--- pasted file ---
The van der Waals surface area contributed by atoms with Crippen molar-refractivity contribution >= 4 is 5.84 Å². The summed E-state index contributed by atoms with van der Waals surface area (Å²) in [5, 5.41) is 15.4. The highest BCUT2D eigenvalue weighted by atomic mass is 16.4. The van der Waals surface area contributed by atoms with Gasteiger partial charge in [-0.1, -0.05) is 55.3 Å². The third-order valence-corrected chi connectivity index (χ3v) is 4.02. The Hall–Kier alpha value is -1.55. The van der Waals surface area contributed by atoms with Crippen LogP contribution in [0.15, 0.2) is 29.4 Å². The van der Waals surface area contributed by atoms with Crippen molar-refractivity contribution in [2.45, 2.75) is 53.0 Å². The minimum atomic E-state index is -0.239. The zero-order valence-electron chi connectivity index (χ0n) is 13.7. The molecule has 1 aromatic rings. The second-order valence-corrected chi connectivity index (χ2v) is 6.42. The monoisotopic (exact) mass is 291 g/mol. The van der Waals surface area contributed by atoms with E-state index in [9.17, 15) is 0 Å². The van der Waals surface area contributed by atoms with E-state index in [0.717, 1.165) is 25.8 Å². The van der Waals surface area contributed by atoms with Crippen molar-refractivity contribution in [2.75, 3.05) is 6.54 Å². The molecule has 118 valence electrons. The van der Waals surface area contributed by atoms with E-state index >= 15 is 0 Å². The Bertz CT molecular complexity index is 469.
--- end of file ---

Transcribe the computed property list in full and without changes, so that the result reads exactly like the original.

The van der Waals surface area contributed by atoms with Crippen molar-refractivity contribution >= 4 is 5.84 Å². The summed E-state index contributed by atoms with van der Waals surface area (Å²) in [5, 5.41) is 15.4. The highest BCUT2D eigenvalue weighted by atomic mass is 16.4. The van der Waals surface area contributed by atoms with Gasteiger partial charge in [-0.1, -0.05) is 55.3 Å². The third-order valence-corrected chi connectivity index (χ3v) is 4.02. The Hall–Kier alpha value is -1.55. The van der Waals surface area contributed by atoms with Crippen LogP contribution in [0.15, 0.2) is 29.4 Å². The van der Waals surface area contributed by atoms with Crippen molar-refractivity contribution in [2.45, 2.75) is 53.0 Å². The minimum atomic E-state index is -0.239. The zero-order valence-electron chi connectivity index (χ0n) is 13.7. The molecule has 1 aromatic rings. The second-order valence-corrected chi connectivity index (χ2v) is 6.42. The monoisotopic (exact) mass is 291 g/mol. The van der Waals surface area contributed by atoms with E-state index in [9.17, 15) is 0 Å². The van der Waals surface area contributed by atoms with E-state index in [0.717, 1.165) is 25.8 Å². The van der Waals surface area contributed by atoms with Crippen molar-refractivity contribution in [2.75, 3.05) is 6.54 Å². The molecule has 118 valence electrons. The van der Waals surface area contributed by atoms with E-state index >= 15 is 0 Å². The Bertz CT molecular complexity index is 469.